Faced with Covid-19, governments took drastic action. The same urgent response is needed to tackle the climate emergency
As the world continues to grapple with Covid-19, leaders are meeting at the United Nations today to discuss another crisis: climate change. Though these crises are different, both require global action to stop them running out of control. The fundamental difference is our response.
Faced with Covid-19, governments took drastic action. This followed three basic steps: identify the precise cause of the problem through expert scientific advice, pass legislation focused on the cause, and employ a robust feedback mechanism to assess progress and adjust the approach.
We have all become familiar with feedback in the form of the R number – and the current tightening of restrictions in the UK is a direct response to its rise as a result of a surge in Covid-19 cases.
In the 1980s, we followed a similar three-step approach to tackle depletion of the ozone layer – and the resulting restoration of the ozone layer is one of humanity’s greatest environmental success stories.
But on climate change, this isn’t happening. Current global climate commitments only express an intention to solve the climate crisis. They are the equivalent of intending to end the Covid-19 pandemic without a plan for social distancing to reduce the spread of the virus.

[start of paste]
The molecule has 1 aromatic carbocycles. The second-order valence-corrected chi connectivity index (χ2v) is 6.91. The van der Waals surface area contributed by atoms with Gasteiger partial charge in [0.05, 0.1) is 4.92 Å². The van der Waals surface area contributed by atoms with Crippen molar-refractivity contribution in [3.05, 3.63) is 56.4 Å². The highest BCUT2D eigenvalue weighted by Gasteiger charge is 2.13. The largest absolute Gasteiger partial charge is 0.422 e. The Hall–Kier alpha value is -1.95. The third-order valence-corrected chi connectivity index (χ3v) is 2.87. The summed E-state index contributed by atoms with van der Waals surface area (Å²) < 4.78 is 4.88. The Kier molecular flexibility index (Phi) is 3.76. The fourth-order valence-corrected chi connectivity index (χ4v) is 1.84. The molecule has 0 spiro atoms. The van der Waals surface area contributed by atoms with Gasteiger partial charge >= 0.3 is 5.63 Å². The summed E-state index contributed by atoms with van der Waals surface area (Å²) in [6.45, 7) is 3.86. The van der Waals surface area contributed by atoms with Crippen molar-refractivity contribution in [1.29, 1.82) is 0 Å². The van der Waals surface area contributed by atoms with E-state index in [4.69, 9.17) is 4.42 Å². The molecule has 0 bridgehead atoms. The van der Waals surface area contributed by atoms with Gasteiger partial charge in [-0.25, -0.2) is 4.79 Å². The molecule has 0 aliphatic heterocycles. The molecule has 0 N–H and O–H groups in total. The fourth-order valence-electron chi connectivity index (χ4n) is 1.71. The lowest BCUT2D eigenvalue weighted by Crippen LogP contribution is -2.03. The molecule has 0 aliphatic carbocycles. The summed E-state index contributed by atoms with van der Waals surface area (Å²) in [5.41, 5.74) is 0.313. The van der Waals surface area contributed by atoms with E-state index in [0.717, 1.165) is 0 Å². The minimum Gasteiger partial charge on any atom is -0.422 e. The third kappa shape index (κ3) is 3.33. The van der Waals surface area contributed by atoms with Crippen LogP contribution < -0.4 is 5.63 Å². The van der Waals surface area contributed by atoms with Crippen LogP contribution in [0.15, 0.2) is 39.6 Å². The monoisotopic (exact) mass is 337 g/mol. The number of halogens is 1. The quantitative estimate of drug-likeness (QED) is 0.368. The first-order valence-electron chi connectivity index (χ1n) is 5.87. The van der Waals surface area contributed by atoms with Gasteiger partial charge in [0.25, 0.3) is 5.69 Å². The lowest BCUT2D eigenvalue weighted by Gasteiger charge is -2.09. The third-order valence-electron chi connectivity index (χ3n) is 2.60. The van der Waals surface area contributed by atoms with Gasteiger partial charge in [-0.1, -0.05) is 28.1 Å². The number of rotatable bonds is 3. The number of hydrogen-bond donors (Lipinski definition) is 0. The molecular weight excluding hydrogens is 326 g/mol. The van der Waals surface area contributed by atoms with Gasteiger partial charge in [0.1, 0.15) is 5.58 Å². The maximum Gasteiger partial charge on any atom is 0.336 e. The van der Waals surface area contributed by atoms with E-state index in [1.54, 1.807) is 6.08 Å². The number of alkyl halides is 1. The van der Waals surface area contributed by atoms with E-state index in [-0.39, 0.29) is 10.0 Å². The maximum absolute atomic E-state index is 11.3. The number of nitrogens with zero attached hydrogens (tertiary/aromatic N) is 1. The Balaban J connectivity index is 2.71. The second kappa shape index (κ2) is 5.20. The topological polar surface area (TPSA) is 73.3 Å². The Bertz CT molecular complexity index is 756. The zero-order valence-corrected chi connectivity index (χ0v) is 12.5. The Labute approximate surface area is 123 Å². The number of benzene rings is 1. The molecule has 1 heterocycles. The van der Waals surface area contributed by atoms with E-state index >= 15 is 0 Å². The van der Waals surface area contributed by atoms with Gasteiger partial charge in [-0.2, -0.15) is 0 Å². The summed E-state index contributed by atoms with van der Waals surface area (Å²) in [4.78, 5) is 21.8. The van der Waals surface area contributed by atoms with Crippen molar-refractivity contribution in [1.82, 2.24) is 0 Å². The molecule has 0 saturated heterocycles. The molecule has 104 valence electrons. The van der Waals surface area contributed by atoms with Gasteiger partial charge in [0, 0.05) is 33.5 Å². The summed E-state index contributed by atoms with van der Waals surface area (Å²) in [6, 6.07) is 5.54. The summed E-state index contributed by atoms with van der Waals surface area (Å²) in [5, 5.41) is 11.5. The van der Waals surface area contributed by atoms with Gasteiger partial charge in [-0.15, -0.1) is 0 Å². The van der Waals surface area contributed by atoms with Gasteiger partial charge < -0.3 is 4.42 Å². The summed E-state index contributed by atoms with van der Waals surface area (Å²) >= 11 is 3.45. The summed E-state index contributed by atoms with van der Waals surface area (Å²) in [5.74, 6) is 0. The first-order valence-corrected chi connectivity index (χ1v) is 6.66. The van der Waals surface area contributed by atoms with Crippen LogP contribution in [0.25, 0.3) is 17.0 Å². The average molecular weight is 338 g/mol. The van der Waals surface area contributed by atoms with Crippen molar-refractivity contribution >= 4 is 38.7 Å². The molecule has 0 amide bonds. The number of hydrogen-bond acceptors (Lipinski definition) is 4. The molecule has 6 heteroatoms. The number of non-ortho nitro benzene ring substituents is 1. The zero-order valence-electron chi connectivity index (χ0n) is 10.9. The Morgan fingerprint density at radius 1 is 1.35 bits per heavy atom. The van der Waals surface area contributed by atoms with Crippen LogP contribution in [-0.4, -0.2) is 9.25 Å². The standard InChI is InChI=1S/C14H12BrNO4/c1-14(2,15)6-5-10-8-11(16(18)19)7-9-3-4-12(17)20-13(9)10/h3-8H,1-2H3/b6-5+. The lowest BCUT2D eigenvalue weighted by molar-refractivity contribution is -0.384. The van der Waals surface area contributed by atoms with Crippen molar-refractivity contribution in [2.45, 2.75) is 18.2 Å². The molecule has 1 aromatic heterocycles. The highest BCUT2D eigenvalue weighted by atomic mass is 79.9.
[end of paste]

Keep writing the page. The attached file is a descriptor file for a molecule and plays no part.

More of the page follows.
Instead, we could use the three-step structure as follows.
Step one: we already know that burning fossil fuels is the leading direct cause of the climate crisis, followed by deforestation to create more land for crops and livestock.
Step two: we should be examining every policy, every law and every trade agreement with an overarching goal of decreasing fossil fuel use by transitioning to green energy. A fundamental reason that we can succeed is that solar and wind power are now becoming cheaper than fossil fuels for generating electricity, and nearly all of our energy needs can be met by electricity. The main reason that we are not solving the climate crisis is not a lack of green energy solutions; it is government policies that continue energy strategies that prioritise fossil fuels. There is simply no justification to use fossil fuels if green energy is cheaper.
Step three: the robust feedback mechanism should include monitoring planned fossil fuel production, which despite climate intentions is planned to increase into the future.
Currently, the world has no step three – there is no plan to change our approach if it is not working.
Read more: Independent